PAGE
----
On Saturday 11th of July, a memorial was held on the field at Grovehill in Hemel Hempstead. A floral tribute had been made featuring his number 12 — which has become the symbol of a week of both mourning and celebration for Herts. The number, and other images from Kal’s time at Herts, were posted around the diamond. During the ceremony, Kal’s number was retired.

All of those who attended laid baseball shirts and caps on the diamond as a tribute to their lost family member. Dozens and dozens of shirts fanned out from home plate towards the pitchers mound.

Some of them were small — youth shirts to show the crucial role which Kal had played in creating and expanding the successful Herts Little League project. Since it was set up, it has guided several players into the GB team, and has provided fun and camaraderie for many more.

And they were not all Herts shirts. Players who had battled against Kal Dimitrov in vital matches now came to pay their respects to him. Players from Richmond, Guildford, Brentwood, London Mets, Southern Nationals, Bracknell, Kent, Daws Hill, LYBL, Milton Keynes Bucks, Sidewinders and the Essex Redbacks were among those who came to lay their shirts down too. The Essex Archers were there, players who had been caught up in the tragic events of last Sunday.

There had been messages of support from around the world. London Mets players in Kutno in Poland had held a minute’s silence, and paid a further tribute on Saturday.  The former Falcons manager Jason Greenberg had sent his shirt from the US. And the former Texas Rangers catcher, Pudge Rodriguez — who had been told about Kal’s passing — said his prayers and thoughts were with all at Herts.

shirts laid out for Kal Dimitrov

Bruce Dullea began the tributes at Grovehill. The one-time Falcons manager, who now has a son pitching in the youth teams, spoke of how the club had flourished in the years when Kal — together with his brother Aspi — had been the driving forces. “As a tribute and legacy to Kal”, he said, “each of us must do whatever we can, either big or small, to continue to promote the game in this country”.

He concluded: “I’ve always believed that it’s not the number of days we’re on earth, but the impact we make upon others.  Kal’s impact was immense”.

Rod Naghar of the Herts Hawks has known both Dimitrov brothers since their university days, twenty years ago. He shared his memories of Kal, and raised a smile of recognition as he described how he could be seen, shirtless, phone clamped to his ear, watering the diamond before a game.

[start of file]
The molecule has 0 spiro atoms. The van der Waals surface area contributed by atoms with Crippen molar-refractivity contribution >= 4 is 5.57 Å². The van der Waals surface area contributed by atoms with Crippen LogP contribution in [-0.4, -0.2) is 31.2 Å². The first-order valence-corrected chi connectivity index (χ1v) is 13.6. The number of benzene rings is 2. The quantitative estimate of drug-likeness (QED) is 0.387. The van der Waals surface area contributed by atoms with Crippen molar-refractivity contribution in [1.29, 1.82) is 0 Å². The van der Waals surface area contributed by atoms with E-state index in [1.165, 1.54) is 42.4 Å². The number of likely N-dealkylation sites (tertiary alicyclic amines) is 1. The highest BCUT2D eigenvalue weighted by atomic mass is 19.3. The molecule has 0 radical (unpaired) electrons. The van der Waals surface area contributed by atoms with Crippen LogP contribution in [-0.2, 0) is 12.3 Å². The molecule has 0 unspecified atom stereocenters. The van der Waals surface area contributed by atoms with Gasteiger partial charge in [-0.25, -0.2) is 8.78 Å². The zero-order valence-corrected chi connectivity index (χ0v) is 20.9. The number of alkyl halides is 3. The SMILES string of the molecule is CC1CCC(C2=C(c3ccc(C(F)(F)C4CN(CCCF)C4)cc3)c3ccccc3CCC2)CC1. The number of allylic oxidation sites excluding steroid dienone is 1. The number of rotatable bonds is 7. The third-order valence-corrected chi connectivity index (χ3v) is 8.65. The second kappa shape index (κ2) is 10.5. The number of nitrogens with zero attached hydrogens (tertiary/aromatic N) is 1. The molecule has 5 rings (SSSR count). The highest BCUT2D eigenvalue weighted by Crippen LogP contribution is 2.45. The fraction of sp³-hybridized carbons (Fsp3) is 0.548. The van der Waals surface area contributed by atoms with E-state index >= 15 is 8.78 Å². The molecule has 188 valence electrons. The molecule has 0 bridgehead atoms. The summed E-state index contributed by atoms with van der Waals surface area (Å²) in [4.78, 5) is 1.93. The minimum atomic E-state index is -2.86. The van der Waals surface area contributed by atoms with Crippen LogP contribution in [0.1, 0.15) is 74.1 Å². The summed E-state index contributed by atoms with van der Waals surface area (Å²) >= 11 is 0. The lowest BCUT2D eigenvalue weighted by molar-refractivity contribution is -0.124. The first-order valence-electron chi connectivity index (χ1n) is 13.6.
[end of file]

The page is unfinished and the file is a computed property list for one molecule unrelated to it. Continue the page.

But Rod also recalled Kal’s diligence, his boundless knowledge, and his caring manner. “He inspired me as he was an inspiration to us all. His sunshine lit up our lives, his unbounded generosity, kindness and good humour touched us all.”

“Kal was taken from us too soon, but he will always be remembered and forever in our hearts”, he added. Jo Cornish read a poem,  and there was a minute’s applause from the crowd at 12 minutes past 12. 

The Dimitrov brothers look at the tributes

The Southampton Mustangs pay tribute at the game in Bracknell

As players took their chance to look at the tributes, there was then a surprise final speaker. Aspi Dimitrov took the mic to thank everyone for their support and their messages. In an emotional address, he said he would miss his brother in a million ways, right down to the mundane activity of watching television together — “watching television with Kal”, he remarked to laughter, “was different”.

Their brother Ilya was also present, along with their father and his wife. The Dimitrov’s shirts had received pride of place laid out at home plate – Kal’s 12, Aspi’s 4, Ilya’s 21 and now their father’s 48.

The BBF had kindly agreed to postpone all Herts league games which were due to have taken place this past weekend. On Sunday, a minute’s silence or a minute’s applause was observed at many games around the country — including in Liverpool, Hull, Leicester and at the Newton Aycliffe Spartans.

In a further statement on Sunday, Aspi Dimitrov said his family had been deeply touched by the affection which had been shown for Kal, and the solidarity from the baseball community.

The club intends to wear number 12 patches on its shirt-sleeves for the remainder of this year’s league games, and will decide on a permanent memorial to Kal in due course.


Message from Aspi Dimitrov

Following this weekend’s events remembering Kal Dimitrov, his brother, Aspi Dimitrov, asked Herts Baseball Club to publish a message on behalf of the Dimitrov family:

My family is deeply touched by the affection and respect shown for my brother and my family.

We are grateful to everyone at Herts Baseball Club for organising and hosting Saturday’s memorial event. This was the most fitting way to say goodbye to Kal.